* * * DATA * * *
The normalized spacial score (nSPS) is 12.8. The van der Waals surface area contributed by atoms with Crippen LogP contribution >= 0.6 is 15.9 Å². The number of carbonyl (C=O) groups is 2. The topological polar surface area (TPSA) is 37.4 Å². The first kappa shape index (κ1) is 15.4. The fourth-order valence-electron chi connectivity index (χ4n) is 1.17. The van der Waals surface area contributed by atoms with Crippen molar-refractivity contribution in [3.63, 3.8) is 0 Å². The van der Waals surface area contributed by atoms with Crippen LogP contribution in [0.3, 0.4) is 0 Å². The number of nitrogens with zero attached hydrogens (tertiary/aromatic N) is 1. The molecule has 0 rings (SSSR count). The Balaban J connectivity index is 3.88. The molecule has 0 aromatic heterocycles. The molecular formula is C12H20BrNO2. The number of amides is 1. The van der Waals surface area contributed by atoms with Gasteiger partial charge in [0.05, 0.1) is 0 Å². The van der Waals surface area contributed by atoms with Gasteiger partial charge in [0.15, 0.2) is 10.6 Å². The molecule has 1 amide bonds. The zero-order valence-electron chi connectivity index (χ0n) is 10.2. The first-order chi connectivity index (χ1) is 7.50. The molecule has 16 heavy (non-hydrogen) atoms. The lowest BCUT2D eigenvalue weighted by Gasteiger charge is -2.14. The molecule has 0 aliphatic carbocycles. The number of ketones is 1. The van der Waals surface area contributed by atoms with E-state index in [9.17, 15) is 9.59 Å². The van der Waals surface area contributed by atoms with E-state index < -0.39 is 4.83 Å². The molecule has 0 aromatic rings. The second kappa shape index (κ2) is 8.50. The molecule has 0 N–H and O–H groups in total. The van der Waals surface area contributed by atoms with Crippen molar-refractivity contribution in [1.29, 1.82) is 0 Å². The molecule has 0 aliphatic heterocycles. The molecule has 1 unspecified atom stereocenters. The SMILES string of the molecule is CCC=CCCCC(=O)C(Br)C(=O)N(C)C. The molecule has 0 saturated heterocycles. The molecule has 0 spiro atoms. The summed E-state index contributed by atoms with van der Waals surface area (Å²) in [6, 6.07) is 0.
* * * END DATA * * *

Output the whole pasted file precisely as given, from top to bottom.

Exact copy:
The normalized spacial score (nSPS) is 12.8. The van der Waals surface area contributed by atoms with Crippen LogP contribution >= 0.6 is 15.9 Å². The number of carbonyl (C=O) groups is 2. The topological polar surface area (TPSA) is 37.4 Å². The first kappa shape index (κ1) is 15.4. The fourth-order valence-electron chi connectivity index (χ4n) is 1.17. The van der Waals surface area contributed by atoms with Crippen molar-refractivity contribution in [3.63, 3.8) is 0 Å². The van der Waals surface area contributed by atoms with Crippen LogP contribution in [0.3, 0.4) is 0 Å². The number of nitrogens with zero attached hydrogens (tertiary/aromatic N) is 1. The molecule has 0 rings (SSSR count). The Balaban J connectivity index is 3.88. The molecule has 0 aromatic heterocycles. The molecular formula is C12H20BrNO2. The number of amides is 1. The van der Waals surface area contributed by atoms with Gasteiger partial charge in [0.05, 0.1) is 0 Å². The van der Waals surface area contributed by atoms with Gasteiger partial charge in [0.15, 0.2) is 10.6 Å². The molecule has 1 amide bonds. The zero-order valence-electron chi connectivity index (χ0n) is 10.2. The first-order chi connectivity index (χ1) is 7.50. The molecule has 16 heavy (non-hydrogen) atoms. The lowest BCUT2D eigenvalue weighted by Gasteiger charge is -2.14. The molecule has 0 aliphatic carbocycles. The number of ketones is 1. The van der Waals surface area contributed by atoms with E-state index in [9.17, 15) is 9.59 Å². The van der Waals surface area contributed by atoms with E-state index < -0.39 is 4.83 Å². The molecule has 0 aromatic rings. The second kappa shape index (κ2) is 8.50. The molecule has 0 N–H and O–H groups in total. The van der Waals surface area contributed by atoms with Crippen molar-refractivity contribution in [1.29, 1.82) is 0 Å². The molecule has 0 aliphatic heterocycles. The molecule has 1 unspecified atom stereocenters. The SMILES string of the molecule is CCC=CCCCC(=O)C(Br)C(=O)N(C)C. The molecule has 0 saturated heterocycles. The molecule has 0 spiro atoms. The summed E-state index contributed by atoms with van der Waals surface area (Å²) in [6, 6.07) is 0.